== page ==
In the spring of 1959 I graduated from

Washington University in St. Louis,

a newly minted designer with a

Bachelor of Fine Arts Degree.

I gained employment at Monsanto,

paying my dues by doing paste

ups for labels for things like 2,4,5-T

(Trichlorophenoxyacetic acid), which, within

a few years, gained fame when it became

broadly known as Agent Orange. My labels!




After a few short months the elation

I felt as a young designer in the bosom

of an important corporation, turned to a sense of

misgiving. Fueled by strictures described as

"Corporate Identity", I was becoming a

singer with an one octave range.

My work: defined by sans serif typefaces.

Bodoni, no... Caslon, never! Unhappily constrained...

silly... and imagining a life without cherished Baskerville,

 I idealistically tendered my letter of resignation.




Unfettered, and with boundless faith in the future,

 I began offering graphic design services to the

St. Louis professional, commercial and institutional

communities. I quickly opened a small studio. hanging

my shingle on a shingle clad two car garage in

Clayton, Missouri. It flourished. I designed all

all manner of things and I drew... lots.

Yin: cards for Hallmark... Yang: cartoons for Playboy.

I consulted with architects. Life was good.




Led by Robert Moses, New Yorkers organized a

Grand Exposition, a Worlds Fair titled

"Peace through Understanding", to be held

over two summers time at Flushing Meadows,

just beyond LaGuardia Airport. IBM commissioned

a Pavilion, to be designed by Eero Saarinen,

with exhibits and film by The Office of Charles Eames.

Early in 1964, as Charles said, "the train was

leaving the station", I locked my studio door and,

with invitation in hand, went to Venice, California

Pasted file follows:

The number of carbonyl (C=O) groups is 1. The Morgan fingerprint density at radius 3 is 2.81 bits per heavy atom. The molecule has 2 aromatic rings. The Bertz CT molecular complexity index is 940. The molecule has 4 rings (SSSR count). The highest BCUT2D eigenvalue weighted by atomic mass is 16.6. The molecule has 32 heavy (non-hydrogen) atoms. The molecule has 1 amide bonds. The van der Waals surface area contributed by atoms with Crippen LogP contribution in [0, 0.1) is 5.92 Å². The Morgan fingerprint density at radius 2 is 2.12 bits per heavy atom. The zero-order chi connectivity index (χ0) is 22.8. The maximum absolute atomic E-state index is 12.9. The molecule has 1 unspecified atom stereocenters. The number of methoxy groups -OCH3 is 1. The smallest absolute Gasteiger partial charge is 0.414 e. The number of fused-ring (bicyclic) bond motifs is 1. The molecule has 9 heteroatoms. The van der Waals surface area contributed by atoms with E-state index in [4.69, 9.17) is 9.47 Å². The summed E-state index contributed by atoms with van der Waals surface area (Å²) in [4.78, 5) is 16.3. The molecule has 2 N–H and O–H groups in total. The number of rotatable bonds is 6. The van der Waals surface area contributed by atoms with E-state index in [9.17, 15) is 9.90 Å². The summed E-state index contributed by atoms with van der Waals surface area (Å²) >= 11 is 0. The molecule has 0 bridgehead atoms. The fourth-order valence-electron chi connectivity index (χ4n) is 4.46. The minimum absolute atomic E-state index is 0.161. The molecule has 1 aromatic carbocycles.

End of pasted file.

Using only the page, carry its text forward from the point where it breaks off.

to join the Eames Office to help as I might

in the charette leading to completion of the work.

In late April the Fair opened. In early May, back in St. Louis, I

unlocked my studio door and, changed forever,

resumed my practice. I was soon consulting

with the still nascent HOK.


I joined the firm the following year.




Given the firm's "mandatory" requirements,

Social Security eligibility, a cache of well over

three million frequent flier miles, and

boundless faith in the future,I retired from HOK...

but not from creative endeavor.


I hung out my old shingle

on my new shingle-clad studio

which sits upon a wooded hillside, beside a stream

 near a fountain and a garden,

where I continue to do what I do best:

think about  better ways of doing things,

 design stuff and draw and make art.


Life is Good.


The Office of Charles P. Reay is open!




Nota Bene: Several projects shown in this website

were designed during the time I was employed

at Hellmuth, Obata and Kassabaum.

More recently, some projects have been

completed in collaboration with HOK

while most have been executed solely by

the Office of Charles P. Reay LLC.